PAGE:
I am 65 and was not planning to retire until 70. I am participating in high deductible healthcare at work and was contributing to a HSA until September 2020 when I was offered early retirement. The company cannot provide the date of my retirement yet. Retirement will be sometime between January 2021 and December 2021. A date for retirement will be given later this year. Since I'm not choosing the retirement date, do you think I will incur a penalty for the HSA contributions? It's considered family HSA as my husband is in it but does not contribute (he's only 61). My total HSA contrib this year was only $3400. If I stopped contributing at the end of Sept., and if my last day is 12/31/20, I was wondering if there would be any penalty incurred for the HSA contributions. I believe total HSA contrib for 2020 would be 7100 and 1000 catchup? If I've only contributed $3400, would I still incur a penalty once (if) I sign up for Medicare in January 2021?
The concern, for anyone wondering, is that when you begin Medicare, you are retroactively covered for six months before your start date, and this coverage retroactively makes you an ineligible individual for HSA contributions.
If you have stopped your HSA contributions and only contributed $3400, there is no scenario in which you would be forced to pay an excess contribution penalty.
The worst case would be if you find out that your retirement date is January 1, 2021. This would mean that Medicare coverage would retroactively start on July 1, 2020. Your prorated HSA contribution limit for 2020 would be $4050 ($8100 * 6/12).
The date of the contributions don't matter; only the totals at the end of the year. So even though in that scenario you contributed after you were technically no longer an HSA eligible indiviidal, because your total HSA contributions for 2020 are under the limit, there is no penalty or tax on your contribution.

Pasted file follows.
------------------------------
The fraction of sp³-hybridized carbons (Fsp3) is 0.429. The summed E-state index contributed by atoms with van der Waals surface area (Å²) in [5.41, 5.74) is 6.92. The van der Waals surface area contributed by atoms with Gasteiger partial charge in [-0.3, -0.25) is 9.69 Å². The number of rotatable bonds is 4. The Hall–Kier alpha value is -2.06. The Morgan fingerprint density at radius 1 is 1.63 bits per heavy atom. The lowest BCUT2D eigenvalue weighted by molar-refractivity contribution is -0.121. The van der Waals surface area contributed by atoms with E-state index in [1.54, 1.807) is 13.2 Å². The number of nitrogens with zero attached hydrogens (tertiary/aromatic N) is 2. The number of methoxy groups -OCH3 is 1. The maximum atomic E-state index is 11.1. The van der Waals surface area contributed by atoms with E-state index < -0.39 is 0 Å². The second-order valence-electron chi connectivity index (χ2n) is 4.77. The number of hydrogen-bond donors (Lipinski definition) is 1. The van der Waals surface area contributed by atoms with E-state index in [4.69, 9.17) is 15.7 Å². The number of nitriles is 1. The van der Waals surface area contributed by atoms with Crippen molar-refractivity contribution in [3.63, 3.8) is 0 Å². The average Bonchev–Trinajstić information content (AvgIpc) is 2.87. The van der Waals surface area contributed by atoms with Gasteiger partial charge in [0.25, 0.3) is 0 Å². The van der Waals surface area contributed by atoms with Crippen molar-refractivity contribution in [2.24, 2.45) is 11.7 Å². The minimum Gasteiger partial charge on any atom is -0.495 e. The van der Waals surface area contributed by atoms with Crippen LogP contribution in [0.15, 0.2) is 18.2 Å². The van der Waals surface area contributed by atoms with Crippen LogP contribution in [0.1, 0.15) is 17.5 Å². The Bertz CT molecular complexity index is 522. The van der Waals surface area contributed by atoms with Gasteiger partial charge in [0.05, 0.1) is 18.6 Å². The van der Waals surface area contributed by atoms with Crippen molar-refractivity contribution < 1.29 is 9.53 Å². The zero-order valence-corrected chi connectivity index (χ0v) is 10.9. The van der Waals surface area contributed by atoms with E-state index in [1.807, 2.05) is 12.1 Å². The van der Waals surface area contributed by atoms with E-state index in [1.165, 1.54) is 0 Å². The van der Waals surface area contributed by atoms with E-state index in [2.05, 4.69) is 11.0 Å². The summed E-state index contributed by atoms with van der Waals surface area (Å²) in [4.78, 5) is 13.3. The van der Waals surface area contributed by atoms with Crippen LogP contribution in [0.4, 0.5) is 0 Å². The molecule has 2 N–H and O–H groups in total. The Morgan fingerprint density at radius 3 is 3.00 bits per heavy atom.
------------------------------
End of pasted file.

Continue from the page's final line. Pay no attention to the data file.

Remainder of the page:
I answered a similar question for someone who was concerned about getting laid off and worried about incurring a penalty for improper HSA contributions. Let's look at the details, and see what would happen if you decide to keep contributing to your HSA for the rest of the year, and end up contributing the full $8100 in 2020:
Before you do your taxes next year, you can adjust the amount you have contributed to your HSA. If you find that you have contributed too much for any reason, you can do an excess contribution withdrawal to take out what you contributed over your limit. So if you know what your retirement date will be before you do your taxes next year and it ends up being on or before June 1, 2021, you can calculate your prorated contribution limit for 2020 and undo the excess contribution, avoiding the penalty.
(The reason I said June 1, 2021 is that six months before that is December 1, 2020, and prorated limits are based on the first day of the month. If you are HSA-eligible on December 1, but no longer eligible on December 2, you can still use the full HSA contribution limit.)
The only way you might get stuck with a penalty in this case is if you file your taxes still not knowing when your retirement date is, and then you find out that it is on or before June 1, but you find out too late to fix it with an excess contribution withdrawal and amended tax return by April 15. In that case, you will have made an HSA contribution of $8100, but your actual limit could end up being as little as $6750 ($8100 * 10/12). You would owe a penalty of 6% of the excess, which would be about $81, plus some additional tax.
If you change your mind and decide that you want to contribute the max in 2020, understanding that you may need to do an excess contribution withdrawal if your retirement date happens in the first half of next year, you might even decide to make some contributions in 2021. You know for sure that your limit will only be at most about half of the normal limit, and your limit may be zero, but you will have plenty of time to do any necessary excess contribution withdrawal in 2021 before you do your taxes the following year.